Tomlinson Highlights Education in Riall Lecture February 24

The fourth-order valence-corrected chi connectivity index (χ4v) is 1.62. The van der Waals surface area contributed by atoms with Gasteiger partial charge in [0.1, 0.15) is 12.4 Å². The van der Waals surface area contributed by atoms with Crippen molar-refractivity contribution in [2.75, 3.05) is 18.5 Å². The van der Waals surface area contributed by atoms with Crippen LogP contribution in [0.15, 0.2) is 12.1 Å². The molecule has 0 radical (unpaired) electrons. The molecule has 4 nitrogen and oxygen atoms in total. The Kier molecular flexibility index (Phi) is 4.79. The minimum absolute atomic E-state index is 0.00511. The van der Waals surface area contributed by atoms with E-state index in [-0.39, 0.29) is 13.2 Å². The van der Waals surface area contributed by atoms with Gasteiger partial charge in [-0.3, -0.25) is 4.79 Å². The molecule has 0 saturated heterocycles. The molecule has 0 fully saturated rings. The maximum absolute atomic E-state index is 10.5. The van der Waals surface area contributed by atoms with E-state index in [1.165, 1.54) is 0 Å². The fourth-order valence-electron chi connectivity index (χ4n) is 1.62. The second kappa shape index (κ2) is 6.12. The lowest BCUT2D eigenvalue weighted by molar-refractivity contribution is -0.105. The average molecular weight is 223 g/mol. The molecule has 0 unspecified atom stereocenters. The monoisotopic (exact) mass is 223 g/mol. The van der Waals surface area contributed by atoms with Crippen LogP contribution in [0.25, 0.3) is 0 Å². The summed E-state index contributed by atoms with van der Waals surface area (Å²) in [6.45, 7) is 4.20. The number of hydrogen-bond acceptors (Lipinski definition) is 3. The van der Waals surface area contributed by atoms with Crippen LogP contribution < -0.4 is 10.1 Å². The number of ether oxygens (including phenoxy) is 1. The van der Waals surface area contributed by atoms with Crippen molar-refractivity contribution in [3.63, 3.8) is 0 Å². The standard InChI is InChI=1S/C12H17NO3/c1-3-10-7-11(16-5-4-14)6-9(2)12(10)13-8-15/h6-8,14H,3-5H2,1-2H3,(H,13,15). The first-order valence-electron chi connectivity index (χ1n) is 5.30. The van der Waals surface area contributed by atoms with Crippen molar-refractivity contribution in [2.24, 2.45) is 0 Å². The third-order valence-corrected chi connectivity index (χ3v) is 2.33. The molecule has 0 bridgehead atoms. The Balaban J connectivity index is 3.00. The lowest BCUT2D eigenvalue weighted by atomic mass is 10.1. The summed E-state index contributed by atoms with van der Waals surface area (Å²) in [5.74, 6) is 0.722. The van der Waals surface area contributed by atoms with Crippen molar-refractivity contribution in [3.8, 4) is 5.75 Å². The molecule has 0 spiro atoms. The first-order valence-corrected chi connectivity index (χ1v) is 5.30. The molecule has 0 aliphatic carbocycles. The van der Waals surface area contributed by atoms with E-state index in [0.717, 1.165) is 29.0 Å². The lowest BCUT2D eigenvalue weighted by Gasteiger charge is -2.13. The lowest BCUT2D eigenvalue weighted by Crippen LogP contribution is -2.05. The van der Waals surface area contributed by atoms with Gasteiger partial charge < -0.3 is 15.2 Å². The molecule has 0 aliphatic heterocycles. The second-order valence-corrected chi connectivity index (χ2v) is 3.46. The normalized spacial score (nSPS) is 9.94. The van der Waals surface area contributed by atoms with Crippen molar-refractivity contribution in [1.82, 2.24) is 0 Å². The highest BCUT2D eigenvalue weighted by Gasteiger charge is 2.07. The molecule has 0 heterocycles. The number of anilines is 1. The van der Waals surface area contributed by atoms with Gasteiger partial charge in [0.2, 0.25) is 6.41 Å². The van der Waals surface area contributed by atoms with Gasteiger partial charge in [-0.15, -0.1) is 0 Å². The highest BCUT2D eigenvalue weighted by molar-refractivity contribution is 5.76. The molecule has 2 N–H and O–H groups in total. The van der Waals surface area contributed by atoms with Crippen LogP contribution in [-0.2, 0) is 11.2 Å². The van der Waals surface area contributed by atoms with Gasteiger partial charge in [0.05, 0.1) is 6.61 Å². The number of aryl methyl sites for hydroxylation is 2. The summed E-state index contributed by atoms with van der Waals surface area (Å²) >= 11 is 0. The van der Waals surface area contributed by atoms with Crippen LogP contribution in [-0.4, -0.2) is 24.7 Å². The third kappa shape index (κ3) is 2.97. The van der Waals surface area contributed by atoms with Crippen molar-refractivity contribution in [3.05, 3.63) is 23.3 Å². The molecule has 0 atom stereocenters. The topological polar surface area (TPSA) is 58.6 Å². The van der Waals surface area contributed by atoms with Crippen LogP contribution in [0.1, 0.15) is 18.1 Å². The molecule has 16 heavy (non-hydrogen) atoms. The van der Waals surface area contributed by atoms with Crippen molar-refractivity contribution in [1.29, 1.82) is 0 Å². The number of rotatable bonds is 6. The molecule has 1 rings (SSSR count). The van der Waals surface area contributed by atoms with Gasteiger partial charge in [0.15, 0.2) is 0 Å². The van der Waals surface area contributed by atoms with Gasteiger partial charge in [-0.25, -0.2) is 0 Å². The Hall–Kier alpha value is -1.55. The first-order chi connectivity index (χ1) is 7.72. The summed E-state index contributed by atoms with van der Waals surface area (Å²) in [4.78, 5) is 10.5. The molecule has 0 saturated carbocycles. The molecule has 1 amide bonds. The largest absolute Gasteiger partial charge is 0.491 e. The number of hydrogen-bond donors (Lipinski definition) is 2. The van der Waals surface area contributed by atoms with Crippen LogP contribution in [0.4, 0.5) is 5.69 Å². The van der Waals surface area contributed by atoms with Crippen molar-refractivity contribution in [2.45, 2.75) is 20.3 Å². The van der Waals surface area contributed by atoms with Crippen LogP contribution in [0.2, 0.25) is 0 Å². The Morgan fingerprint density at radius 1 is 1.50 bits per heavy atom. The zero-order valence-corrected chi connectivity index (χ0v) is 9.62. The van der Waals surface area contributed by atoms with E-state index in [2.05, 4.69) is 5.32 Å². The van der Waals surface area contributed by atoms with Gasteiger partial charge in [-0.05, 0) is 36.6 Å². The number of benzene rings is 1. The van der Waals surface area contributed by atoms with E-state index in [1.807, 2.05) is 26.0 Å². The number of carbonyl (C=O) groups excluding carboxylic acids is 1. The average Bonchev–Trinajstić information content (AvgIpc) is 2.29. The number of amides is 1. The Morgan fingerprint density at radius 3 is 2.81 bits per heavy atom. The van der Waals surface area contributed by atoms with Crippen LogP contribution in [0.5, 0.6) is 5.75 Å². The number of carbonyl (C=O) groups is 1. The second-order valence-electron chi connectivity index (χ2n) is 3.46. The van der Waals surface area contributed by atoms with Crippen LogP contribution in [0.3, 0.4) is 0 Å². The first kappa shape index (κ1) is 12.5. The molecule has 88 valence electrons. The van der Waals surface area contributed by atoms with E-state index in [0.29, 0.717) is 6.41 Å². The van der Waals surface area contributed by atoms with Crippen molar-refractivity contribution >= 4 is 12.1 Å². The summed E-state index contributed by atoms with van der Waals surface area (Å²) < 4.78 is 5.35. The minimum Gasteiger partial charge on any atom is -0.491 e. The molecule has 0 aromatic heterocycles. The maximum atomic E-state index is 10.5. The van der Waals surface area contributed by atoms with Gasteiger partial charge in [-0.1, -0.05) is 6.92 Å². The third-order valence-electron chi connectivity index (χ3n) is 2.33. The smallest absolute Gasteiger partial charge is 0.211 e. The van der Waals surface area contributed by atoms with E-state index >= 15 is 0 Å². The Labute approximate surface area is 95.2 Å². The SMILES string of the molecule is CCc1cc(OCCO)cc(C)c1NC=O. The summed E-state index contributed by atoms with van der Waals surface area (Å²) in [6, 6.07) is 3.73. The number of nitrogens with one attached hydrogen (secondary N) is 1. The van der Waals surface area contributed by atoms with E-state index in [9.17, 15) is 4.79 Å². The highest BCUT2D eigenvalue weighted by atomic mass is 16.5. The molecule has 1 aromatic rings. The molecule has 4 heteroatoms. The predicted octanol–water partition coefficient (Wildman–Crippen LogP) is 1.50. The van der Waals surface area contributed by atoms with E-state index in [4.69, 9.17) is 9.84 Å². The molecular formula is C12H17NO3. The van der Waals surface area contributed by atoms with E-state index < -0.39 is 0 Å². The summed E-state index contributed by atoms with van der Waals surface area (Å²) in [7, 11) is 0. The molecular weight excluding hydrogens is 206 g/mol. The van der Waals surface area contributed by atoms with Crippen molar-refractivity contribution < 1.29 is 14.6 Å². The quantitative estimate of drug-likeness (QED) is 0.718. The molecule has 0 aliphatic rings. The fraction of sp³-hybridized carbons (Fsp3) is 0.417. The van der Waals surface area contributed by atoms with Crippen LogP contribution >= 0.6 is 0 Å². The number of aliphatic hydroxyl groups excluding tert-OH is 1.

SALISBURY, MD---When it comes to education, Carol Ann Tomlinson specializes in the extreme ends of the academic spectrum. She spent 12 of her 21 years with Virginia’s public schools as an administrator of special services for both struggling and advanced students. Tomlinson shares her experiences in education with the Salisbury community as next speaker in Salisbury University’s E. Pauline Riall Lecture Series 7:30 p.m. Thursday, February 24, in Holloway Hall Auditorium. The University of Virginia’s Professor of Educational Leadership, Foundations and Policy, Tomlinson co-directs its Summer Institute on Academic Diversity and Best Practices Institute. She was named outstanding professor at the Curry School of Education in 2004, echoing honors she earned as Virginia’s Teacher of the Year in 1974. She is the author of several books including Fulfilling the Promise of the Differentiated Classroom: Strategies and Tools for Responsive Teaching, published by the Association for Supervision and Curriculum Development (ASCD) in 2003, and The Parallel Curriculum Model: A Design to Develop High Potential and Challenge High Ability Learners, published by Corwin Press in 2001. Tomlinson has consulted and appeared in 12 videos for ASCD, an organization providing professional development for some 160,000 educators from more than 135 countries. She also is a reviewer for eight journals and a section editor for one, and has authored more than 150 articles, books, book chapters and other professional development materials. "Teaching is complex and challenging,” said Dr. Patricia Richards, chair and coordinator of the Riall series. “To borrow a phrase from a previous Riall lecturer and notable educator, Susan Ohanian, ‘one size fits few.’ Tomlinson's work addresses that reality experienced by every teacher in every classroom everyday." Tomlinson’s lecture is free and the public is invited. For more information call 410-543-6030 or visit the SU Web site at www.salisbury.edu.